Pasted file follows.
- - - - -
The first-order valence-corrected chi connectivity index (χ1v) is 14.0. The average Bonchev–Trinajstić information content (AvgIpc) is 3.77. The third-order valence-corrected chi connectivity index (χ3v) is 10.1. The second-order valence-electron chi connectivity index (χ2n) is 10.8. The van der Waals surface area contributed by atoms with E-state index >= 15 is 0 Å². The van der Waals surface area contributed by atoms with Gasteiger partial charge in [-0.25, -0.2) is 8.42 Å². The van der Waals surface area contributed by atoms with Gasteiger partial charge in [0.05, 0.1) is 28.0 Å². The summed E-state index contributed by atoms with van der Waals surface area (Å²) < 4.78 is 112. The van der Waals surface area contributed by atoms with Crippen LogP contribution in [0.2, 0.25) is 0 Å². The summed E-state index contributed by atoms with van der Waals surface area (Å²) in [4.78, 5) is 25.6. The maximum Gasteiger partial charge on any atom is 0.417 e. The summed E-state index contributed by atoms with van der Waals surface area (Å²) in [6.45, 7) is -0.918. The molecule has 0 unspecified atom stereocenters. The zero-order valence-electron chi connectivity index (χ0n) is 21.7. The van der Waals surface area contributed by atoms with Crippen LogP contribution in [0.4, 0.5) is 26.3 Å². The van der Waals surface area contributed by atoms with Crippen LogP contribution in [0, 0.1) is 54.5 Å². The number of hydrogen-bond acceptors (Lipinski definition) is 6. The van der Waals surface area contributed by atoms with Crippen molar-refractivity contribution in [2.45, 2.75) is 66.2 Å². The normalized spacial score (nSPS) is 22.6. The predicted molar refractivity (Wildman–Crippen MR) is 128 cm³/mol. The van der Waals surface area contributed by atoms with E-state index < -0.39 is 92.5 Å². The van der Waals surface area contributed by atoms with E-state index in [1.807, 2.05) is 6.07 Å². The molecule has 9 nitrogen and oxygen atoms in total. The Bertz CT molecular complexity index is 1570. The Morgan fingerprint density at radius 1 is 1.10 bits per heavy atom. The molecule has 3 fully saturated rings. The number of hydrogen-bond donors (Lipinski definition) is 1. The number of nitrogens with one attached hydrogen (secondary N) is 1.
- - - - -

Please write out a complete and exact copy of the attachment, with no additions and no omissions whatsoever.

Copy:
The first-order valence-corrected chi connectivity index (χ1v) is 14.0. The average Bonchev–Trinajstić information content (AvgIpc) is 3.77. The third-order valence-corrected chi connectivity index (χ3v) is 10.1. The second-order valence-electron chi connectivity index (χ2n) is 10.8. The van der Waals surface area contributed by atoms with E-state index >= 15 is 0 Å². The van der Waals surface area contributed by atoms with Gasteiger partial charge in [-0.25, -0.2) is 8.42 Å². The van der Waals surface area contributed by atoms with Gasteiger partial charge in [0.05, 0.1) is 28.0 Å². The summed E-state index contributed by atoms with van der Waals surface area (Å²) < 4.78 is 112. The van der Waals surface area contributed by atoms with Crippen LogP contribution in [0.2, 0.25) is 0 Å². The summed E-state index contributed by atoms with van der Waals surface area (Å²) in [4.78, 5) is 25.6. The maximum Gasteiger partial charge on any atom is 0.417 e. The summed E-state index contributed by atoms with van der Waals surface area (Å²) in [6.45, 7) is -0.918. The molecule has 0 unspecified atom stereocenters. The zero-order valence-electron chi connectivity index (χ0n) is 21.7. The van der Waals surface area contributed by atoms with Crippen LogP contribution in [0.4, 0.5) is 26.3 Å². The van der Waals surface area contributed by atoms with Crippen LogP contribution in [0, 0.1) is 54.5 Å². The number of hydrogen-bond acceptors (Lipinski definition) is 6. The van der Waals surface area contributed by atoms with Crippen molar-refractivity contribution in [2.45, 2.75) is 66.2 Å². The normalized spacial score (nSPS) is 22.6. The predicted molar refractivity (Wildman–Crippen MR) is 128 cm³/mol. The van der Waals surface area contributed by atoms with E-state index < -0.39 is 92.5 Å². The van der Waals surface area contributed by atoms with E-state index in [1.807, 2.05) is 6.07 Å². The molecule has 9 nitrogen and oxygen atoms in total. The Bertz CT molecular complexity index is 1570. The Morgan fingerprint density at radius 1 is 1.10 bits per heavy atom. The molecule has 3 fully saturated rings. The number of hydrogen-bond donors (Lipinski definition) is 1. The number of nitrogens with one attached hydrogen (secondary N) is 1.